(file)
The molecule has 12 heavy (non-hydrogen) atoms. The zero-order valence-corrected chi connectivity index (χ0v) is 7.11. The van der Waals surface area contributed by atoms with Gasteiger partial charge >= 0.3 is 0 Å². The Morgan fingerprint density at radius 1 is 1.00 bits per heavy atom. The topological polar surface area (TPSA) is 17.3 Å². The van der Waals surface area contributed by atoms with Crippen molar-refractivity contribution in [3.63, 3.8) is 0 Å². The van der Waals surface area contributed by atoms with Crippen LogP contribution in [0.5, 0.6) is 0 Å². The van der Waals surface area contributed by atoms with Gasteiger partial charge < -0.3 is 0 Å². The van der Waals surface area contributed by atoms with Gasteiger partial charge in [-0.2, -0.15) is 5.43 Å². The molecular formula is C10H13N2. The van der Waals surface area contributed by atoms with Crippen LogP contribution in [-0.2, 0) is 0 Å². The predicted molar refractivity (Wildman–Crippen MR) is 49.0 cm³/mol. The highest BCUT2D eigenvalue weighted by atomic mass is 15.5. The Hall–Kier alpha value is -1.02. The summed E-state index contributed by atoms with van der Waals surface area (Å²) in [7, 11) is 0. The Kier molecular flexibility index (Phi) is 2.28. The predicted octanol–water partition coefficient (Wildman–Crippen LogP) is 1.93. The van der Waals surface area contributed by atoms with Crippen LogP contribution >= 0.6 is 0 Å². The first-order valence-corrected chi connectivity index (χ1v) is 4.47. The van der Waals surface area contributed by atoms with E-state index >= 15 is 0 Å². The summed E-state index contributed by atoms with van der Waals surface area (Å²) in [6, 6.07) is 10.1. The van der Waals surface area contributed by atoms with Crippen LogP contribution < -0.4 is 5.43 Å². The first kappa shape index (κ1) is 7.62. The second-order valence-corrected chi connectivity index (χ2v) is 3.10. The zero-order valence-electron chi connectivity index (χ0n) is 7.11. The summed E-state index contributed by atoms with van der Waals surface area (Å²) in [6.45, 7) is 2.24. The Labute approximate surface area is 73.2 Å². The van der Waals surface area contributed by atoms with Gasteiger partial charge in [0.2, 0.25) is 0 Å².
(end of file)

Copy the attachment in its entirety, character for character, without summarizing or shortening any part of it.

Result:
The molecule has 12 heavy (non-hydrogen) atoms. The zero-order valence-corrected chi connectivity index (χ0v) is 7.11. The van der Waals surface area contributed by atoms with Gasteiger partial charge >= 0.3 is 0 Å². The Morgan fingerprint density at radius 1 is 1.00 bits per heavy atom. The topological polar surface area (TPSA) is 17.3 Å². The van der Waals surface area contributed by atoms with Crippen molar-refractivity contribution in [3.63, 3.8) is 0 Å². The van der Waals surface area contributed by atoms with Crippen LogP contribution in [0.5, 0.6) is 0 Å². The van der Waals surface area contributed by atoms with Gasteiger partial charge < -0.3 is 0 Å². The van der Waals surface area contributed by atoms with Gasteiger partial charge in [-0.2, -0.15) is 5.43 Å². The molecular formula is C10H13N2. The van der Waals surface area contributed by atoms with Crippen LogP contribution in [-0.2, 0) is 0 Å². The predicted molar refractivity (Wildman–Crippen MR) is 49.0 cm³/mol. The highest BCUT2D eigenvalue weighted by atomic mass is 15.5. The Hall–Kier alpha value is -1.02. The summed E-state index contributed by atoms with van der Waals surface area (Å²) in [7, 11) is 0. The Kier molecular flexibility index (Phi) is 2.28. The predicted octanol–water partition coefficient (Wildman–Crippen LogP) is 1.93. The van der Waals surface area contributed by atoms with Crippen LogP contribution >= 0.6 is 0 Å². The first-order valence-corrected chi connectivity index (χ1v) is 4.47. The van der Waals surface area contributed by atoms with E-state index >= 15 is 0 Å². The summed E-state index contributed by atoms with van der Waals surface area (Å²) in [6, 6.07) is 10.1. The van der Waals surface area contributed by atoms with Crippen LogP contribution < -0.4 is 5.43 Å². The first kappa shape index (κ1) is 7.62. The second-order valence-corrected chi connectivity index (χ2v) is 3.10. The zero-order valence-electron chi connectivity index (χ0n) is 7.11. The summed E-state index contributed by atoms with van der Waals surface area (Å²) in [6.45, 7) is 2.24. The Labute approximate surface area is 73.2 Å². The van der Waals surface area contributed by atoms with Gasteiger partial charge in [0.2, 0.25) is 0 Å².